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52 - Picture books: from akahon to kibyōshi and gōkan

from Part IV - The Edo period (1600–1867)

Published online by Cambridge University Press:  05 January 2016

Haruo Shirane
Affiliation:
Columbia University, New York
Tomi Suzuki
Affiliation:
Columbia University, New York
David Lurie
Affiliation:
Columbia University, New York
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Summary

The book titled Mazu yonde Mikuni Kojoro was something fairly new: it was a gokan, the last in a series of genres combining pictures and prose that were produced in Edo from the late seventeenth to the late nineteenth century. The genres, including akahon, kurohon, aohon, kibyoshi, and gokan, together fall under the general heading of kusa-zoshi. The category of kusa-zoshi comprises genres of fiction that were produced in Edo from the late seventeenth to the late nineteenth centuries. Kusa-zoshi always combined pictures and text on the same page, with the text appearing either at the top of the page, in some early akahon, or in the negative space in the pictures. Gokan occasionally included pictorial spreads with little or no writing on the one hand, or pages completely filled with writing on the other. The main texts in all forms of kusazo-shi would usually be printed in hiragana, so that the writing was legible even to the minimally educated.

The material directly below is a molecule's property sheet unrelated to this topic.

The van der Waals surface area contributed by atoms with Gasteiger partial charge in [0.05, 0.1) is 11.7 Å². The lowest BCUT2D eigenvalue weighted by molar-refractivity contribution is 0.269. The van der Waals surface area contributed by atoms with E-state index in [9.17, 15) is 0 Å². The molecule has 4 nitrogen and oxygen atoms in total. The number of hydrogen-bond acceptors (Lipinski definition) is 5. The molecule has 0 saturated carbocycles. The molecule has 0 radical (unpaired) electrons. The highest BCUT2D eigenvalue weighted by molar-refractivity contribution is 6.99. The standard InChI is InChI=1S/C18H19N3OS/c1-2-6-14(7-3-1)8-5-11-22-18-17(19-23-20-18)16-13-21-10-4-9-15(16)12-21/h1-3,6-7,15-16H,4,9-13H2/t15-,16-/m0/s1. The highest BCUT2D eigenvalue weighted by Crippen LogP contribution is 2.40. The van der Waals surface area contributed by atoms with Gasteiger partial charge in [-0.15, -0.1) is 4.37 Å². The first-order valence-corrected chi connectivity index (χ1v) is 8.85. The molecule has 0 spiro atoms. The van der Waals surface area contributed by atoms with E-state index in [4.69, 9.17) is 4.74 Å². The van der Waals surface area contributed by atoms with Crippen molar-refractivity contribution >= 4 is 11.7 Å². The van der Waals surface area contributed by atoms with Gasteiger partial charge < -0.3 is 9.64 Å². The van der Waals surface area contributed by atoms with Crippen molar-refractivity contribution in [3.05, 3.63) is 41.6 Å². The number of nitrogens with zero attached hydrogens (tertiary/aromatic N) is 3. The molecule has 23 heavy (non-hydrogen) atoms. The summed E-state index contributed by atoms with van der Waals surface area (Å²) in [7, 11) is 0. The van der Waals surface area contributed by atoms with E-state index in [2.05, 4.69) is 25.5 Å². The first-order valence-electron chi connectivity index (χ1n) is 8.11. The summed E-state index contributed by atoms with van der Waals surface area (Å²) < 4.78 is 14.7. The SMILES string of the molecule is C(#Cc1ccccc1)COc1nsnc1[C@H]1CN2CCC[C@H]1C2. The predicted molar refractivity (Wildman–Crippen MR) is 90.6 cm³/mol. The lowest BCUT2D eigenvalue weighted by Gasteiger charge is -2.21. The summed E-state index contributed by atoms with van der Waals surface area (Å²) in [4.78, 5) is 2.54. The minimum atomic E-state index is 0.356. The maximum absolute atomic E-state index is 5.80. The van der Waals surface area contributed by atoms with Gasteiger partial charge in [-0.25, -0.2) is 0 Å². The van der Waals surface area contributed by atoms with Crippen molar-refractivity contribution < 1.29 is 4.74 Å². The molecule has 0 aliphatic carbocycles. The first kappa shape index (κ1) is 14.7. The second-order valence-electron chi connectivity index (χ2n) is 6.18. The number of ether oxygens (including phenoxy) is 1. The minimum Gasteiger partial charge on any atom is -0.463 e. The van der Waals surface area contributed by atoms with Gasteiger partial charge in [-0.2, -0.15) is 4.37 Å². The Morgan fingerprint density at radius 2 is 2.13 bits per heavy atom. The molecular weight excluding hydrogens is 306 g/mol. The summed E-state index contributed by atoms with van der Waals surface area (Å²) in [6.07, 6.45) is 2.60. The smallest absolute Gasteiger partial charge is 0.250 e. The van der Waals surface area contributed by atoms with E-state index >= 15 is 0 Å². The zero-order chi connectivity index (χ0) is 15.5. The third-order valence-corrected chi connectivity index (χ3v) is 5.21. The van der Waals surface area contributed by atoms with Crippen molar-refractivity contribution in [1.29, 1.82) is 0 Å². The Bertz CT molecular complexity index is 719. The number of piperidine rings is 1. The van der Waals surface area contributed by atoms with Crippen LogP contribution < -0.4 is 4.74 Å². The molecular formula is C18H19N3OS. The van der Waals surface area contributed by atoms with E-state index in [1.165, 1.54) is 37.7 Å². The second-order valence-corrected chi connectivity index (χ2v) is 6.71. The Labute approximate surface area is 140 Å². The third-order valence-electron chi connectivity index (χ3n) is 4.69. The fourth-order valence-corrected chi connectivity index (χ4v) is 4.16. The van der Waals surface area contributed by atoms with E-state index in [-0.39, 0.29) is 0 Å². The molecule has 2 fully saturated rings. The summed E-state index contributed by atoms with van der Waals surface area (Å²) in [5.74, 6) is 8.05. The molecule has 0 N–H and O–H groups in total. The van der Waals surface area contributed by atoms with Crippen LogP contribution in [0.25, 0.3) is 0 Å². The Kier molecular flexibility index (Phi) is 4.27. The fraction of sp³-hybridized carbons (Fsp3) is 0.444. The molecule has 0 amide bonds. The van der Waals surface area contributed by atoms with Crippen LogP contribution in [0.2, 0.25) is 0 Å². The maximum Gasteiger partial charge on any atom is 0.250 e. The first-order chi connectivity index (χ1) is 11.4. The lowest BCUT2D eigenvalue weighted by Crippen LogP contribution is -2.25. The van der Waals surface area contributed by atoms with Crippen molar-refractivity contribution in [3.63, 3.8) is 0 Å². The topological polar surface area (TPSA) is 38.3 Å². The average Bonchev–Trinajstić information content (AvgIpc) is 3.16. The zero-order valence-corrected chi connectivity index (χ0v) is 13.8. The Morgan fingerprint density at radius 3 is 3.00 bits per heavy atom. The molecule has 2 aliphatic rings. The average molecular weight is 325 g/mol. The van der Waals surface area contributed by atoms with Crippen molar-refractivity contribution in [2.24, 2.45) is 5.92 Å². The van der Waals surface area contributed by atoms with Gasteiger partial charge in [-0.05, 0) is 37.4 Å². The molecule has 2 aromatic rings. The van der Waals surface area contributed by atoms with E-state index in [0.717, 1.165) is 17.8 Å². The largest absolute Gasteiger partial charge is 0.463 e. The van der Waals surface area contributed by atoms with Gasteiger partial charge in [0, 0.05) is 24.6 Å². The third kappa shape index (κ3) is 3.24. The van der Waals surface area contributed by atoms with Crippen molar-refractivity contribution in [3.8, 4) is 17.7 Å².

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Publisher: Cambridge University Press
Print publication year: 2015

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